Photo by: Thomas Hawk
If ever there WAS a word that caused a whole heap of consternation within the writing community, it most definitely is the word “WAS.” A lot of time and effort has been spent focusing on whether or not this little word (and its variants (wasn’t, were, weren’t, etc) and others like it (looking at you: am, is, are, being, be, been, etc) are truly the bane of the publishing world or whether they are completely justified showing up within the beauty of our prose.
In this author’s opinion, the answer is a frustrating: It depends.
There are all sorts of reasons to be wary of the WAS, including but not limited to:
- Could be passive
- Is often vague versus being concrete
- Doesn’t always convey the meaning the author intended
- Can weaken sentences
- and more…
Research the subject and you’ll get ALL sorts of hits on the debate — for example:
Ultimately, the word WAS and others like it are perfectly good words and have a place within fiction. Dialog aside (in which normally anything goes), I attempt to apply the same logic to these words that I do to any other word I place within my work:
- Is the word interesting to read? If you create a sentence that “WAS” was made for (such as: It was the best of times, it was the worst of times..), then by all means, use the word! On the other hand, if you read the word and it doesn’t make you gasp (or, at least, nod in approval), then find one that does.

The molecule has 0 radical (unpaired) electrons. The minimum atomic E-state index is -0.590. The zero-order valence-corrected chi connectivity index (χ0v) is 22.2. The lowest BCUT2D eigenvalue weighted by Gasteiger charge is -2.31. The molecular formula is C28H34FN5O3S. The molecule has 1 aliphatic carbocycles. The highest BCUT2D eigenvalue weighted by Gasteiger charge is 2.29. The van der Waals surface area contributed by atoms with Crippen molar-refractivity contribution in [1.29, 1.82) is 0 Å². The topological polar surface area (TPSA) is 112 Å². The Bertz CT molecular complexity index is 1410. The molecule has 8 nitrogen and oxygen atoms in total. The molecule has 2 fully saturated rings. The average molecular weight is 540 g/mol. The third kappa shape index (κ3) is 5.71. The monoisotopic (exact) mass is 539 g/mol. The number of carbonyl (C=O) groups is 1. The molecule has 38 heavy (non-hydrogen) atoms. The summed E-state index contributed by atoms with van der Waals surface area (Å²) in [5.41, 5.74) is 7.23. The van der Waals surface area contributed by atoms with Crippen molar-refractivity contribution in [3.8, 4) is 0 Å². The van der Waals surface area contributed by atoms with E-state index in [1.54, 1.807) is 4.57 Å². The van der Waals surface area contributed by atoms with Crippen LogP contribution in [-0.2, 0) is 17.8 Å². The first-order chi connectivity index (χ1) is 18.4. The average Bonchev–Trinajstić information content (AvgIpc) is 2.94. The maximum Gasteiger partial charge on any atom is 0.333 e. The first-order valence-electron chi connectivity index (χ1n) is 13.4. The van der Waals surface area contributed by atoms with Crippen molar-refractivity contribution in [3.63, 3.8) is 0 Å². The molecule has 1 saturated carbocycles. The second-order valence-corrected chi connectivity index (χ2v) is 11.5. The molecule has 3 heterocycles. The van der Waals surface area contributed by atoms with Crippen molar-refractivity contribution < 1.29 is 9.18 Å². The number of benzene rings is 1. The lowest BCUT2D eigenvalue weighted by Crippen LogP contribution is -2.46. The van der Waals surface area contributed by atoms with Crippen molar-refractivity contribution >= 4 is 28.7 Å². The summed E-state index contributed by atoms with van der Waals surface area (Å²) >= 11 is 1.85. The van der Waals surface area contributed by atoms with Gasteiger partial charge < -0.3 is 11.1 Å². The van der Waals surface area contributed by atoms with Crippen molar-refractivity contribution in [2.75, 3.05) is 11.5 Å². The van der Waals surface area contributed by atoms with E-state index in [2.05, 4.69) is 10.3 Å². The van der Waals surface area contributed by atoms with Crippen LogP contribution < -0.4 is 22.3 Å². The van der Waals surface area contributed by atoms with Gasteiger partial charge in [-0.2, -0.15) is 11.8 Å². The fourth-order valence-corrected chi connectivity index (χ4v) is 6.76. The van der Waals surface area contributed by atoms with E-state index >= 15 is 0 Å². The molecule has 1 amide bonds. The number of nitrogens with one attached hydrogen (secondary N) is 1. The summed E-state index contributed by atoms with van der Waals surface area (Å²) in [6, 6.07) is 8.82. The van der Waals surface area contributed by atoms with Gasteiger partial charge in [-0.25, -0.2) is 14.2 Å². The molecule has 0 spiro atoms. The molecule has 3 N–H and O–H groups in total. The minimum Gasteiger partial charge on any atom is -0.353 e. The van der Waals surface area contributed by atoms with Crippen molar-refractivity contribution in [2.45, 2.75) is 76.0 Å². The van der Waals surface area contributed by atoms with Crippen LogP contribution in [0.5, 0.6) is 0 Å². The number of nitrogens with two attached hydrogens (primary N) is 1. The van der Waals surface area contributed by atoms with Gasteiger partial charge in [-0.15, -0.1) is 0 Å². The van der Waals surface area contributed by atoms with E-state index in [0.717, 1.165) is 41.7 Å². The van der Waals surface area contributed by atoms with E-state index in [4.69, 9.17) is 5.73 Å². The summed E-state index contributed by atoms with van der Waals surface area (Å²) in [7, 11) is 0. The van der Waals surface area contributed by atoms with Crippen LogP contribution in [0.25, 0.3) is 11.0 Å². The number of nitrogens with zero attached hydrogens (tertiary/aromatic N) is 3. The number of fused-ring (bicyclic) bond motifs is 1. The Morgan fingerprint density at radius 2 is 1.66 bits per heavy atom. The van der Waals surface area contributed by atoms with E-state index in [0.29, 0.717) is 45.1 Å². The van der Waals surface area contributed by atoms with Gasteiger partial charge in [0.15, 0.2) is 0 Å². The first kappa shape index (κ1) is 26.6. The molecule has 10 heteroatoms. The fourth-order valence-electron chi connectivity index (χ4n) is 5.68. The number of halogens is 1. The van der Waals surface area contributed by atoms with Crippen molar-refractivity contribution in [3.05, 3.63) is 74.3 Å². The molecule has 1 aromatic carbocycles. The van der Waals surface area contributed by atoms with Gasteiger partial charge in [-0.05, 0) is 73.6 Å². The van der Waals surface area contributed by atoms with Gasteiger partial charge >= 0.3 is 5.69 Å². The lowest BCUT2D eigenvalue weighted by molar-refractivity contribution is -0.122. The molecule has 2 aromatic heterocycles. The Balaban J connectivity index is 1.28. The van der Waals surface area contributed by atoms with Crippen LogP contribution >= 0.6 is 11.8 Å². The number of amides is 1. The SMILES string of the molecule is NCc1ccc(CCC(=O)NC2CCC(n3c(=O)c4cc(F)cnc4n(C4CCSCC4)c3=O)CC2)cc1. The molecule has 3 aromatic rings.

- Is the word overused? If you search your prose (again, dialog aside) and you find 50 WAS’s within 2000 words, then I say you are most likely overusing the word! In one of the links I provided above, there’s a thought that 9 out of 10 times a WAS can be replaced with something better — and I’ve found that to be very true. Case and point, my last finished short story of 8000 words had 10 instances of WAS (and it’s variants).
- Does it provide value? If the word provides value, then by all means, leave it in. And by value, sometimes is simply that you need a quick hitting sentence and cannot droll on to convey the meaning. I could image a scene where a character is running to a room, desperately trying to avoid a monster, jumping into a room and locking the door. Then realizing: It was there.
If a sentence contains WAS/WERE/etc and it hits all of the above, then I say it’s good in my book. If not, then I suggest seeking it out and replacing it with gusto!
It basically comes down to making sure the words you are using are intentional (to steal from my critique buddy), that you put some thought into whether or not WAS (or any word) is appropriate versus just being lazy and using a word because it’s considered OK by language teacher standards.
Your readers do not want a language lesson, they want to be entertained — so make your prose pop and do it intentionally! Even if some of the word nerds decree your work as “bad” because it had a specific word in it… like WAS.
And there you have it — one person’s perspective on the great WAS debate. I hope this information helps you in some way. If you have any thoughts or ideas to share, please leave a comment.
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